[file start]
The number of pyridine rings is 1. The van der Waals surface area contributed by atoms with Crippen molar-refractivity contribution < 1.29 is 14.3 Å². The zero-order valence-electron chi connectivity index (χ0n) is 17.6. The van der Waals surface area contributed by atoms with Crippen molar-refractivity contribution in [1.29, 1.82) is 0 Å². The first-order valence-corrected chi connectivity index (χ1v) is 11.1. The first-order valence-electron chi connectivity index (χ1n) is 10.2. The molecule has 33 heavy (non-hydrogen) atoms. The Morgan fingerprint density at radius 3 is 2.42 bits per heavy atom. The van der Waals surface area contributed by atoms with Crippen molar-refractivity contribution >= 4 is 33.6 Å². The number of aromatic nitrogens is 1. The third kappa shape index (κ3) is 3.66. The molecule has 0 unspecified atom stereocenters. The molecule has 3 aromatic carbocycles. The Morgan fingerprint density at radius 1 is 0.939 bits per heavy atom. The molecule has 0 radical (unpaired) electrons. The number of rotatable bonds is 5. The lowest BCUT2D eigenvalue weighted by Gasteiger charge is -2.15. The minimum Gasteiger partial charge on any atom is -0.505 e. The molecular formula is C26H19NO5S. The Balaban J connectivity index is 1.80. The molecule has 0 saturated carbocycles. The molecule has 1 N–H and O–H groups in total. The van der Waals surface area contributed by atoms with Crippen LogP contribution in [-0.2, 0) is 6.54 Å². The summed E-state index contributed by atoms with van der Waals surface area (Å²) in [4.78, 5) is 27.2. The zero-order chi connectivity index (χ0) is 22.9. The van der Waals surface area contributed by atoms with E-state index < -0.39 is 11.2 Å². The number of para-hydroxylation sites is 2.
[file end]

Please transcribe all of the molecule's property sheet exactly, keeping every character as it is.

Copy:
The number of pyridine rings is 1. The van der Waals surface area contributed by atoms with Crippen molar-refractivity contribution < 1.29 is 14.3 Å². The zero-order valence-electron chi connectivity index (χ0n) is 17.6. The van der Waals surface area contributed by atoms with Crippen molar-refractivity contribution in [1.29, 1.82) is 0 Å². The first-order valence-corrected chi connectivity index (χ1v) is 11.1. The first-order valence-electron chi connectivity index (χ1n) is 10.2. The molecule has 33 heavy (non-hydrogen) atoms. The Morgan fingerprint density at radius 3 is 2.42 bits per heavy atom. The van der Waals surface area contributed by atoms with Crippen molar-refractivity contribution >= 4 is 33.6 Å². The number of aromatic nitrogens is 1. The third kappa shape index (κ3) is 3.66. The molecule has 0 unspecified atom stereocenters. The molecule has 3 aromatic carbocycles. The Morgan fingerprint density at radius 1 is 0.939 bits per heavy atom. The molecule has 0 radical (unpaired) electrons. The number of rotatable bonds is 5. The lowest BCUT2D eigenvalue weighted by Gasteiger charge is -2.15. The minimum Gasteiger partial charge on any atom is -0.505 e. The molecular formula is C26H19NO5S. The Balaban J connectivity index is 1.80. The molecule has 0 saturated carbocycles. The molecule has 1 N–H and O–H groups in total. The van der Waals surface area contributed by atoms with Crippen LogP contribution in [-0.2, 0) is 6.54 Å². The summed E-state index contributed by atoms with van der Waals surface area (Å²) in [4.78, 5) is 27.2. The zero-order chi connectivity index (χ0) is 22.9. The van der Waals surface area contributed by atoms with E-state index < -0.39 is 11.2 Å². The number of para-hydroxylation sites is 2.